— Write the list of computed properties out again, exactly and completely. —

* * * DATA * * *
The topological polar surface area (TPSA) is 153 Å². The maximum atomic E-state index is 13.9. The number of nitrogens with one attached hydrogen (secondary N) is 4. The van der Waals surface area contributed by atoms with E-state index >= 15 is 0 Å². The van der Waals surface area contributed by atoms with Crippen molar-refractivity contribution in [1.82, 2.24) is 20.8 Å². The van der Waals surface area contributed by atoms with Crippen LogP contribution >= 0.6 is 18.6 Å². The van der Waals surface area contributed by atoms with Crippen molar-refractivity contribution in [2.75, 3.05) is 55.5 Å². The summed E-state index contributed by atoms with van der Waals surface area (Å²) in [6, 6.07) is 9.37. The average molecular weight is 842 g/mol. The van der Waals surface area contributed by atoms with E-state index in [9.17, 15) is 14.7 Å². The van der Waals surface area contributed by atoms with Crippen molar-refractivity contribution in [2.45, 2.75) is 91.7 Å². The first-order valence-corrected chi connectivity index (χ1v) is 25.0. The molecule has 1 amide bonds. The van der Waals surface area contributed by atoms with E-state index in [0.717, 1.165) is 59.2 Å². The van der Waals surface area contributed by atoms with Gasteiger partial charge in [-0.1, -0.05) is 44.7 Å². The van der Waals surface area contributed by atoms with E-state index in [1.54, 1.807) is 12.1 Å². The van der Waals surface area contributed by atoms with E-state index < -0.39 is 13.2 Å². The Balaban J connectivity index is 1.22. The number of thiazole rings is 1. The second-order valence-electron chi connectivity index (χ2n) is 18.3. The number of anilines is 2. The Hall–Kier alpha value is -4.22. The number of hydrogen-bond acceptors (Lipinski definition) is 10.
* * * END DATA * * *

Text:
The topological polar surface area (TPSA) is 153 Å². The maximum atomic E-state index is 13.9. The number of nitrogens with one attached hydrogen (secondary N) is 4. The van der Waals surface area contributed by atoms with E-state index >= 15 is 0 Å². The van der Waals surface area contributed by atoms with Crippen molar-refractivity contribution in [1.82, 2.24) is 20.8 Å². The van der Waals surface area contributed by atoms with Crippen LogP contribution >= 0.6 is 18.6 Å². The van der Waals surface area contributed by atoms with Crippen molar-refractivity contribution in [2.75, 3.05) is 55.5 Å². The summed E-state index contributed by atoms with van der Waals surface area (Å²) in [6, 6.07) is 9.37. The average molecular weight is 842 g/mol. The van der Waals surface area contributed by atoms with E-state index in [9.17, 15) is 14.7 Å². The van der Waals surface area contributed by atoms with Crippen molar-refractivity contribution in [2.45, 2.75) is 91.7 Å². The first-order valence-corrected chi connectivity index (χ1v) is 25.0. The molecule has 1 amide bonds. The van der Waals surface area contributed by atoms with E-state index in [0.717, 1.165) is 59.2 Å². The van der Waals surface area contributed by atoms with Gasteiger partial charge in [-0.1, -0.05) is 44.7 Å². The van der Waals surface area contributed by atoms with E-state index in [1.54, 1.807) is 12.1 Å². The van der Waals surface area contributed by atoms with E-state index < -0.39 is 13.2 Å². The Balaban J connectivity index is 1.22. The number of thiazole rings is 1. The second-order valence-electron chi connectivity index (χ2n) is 18.3. The number of anilines is 2. The Hall–Kier alpha value is -4.22. The number of hydrogen-bond acceptors (Lipinski definition) is 10.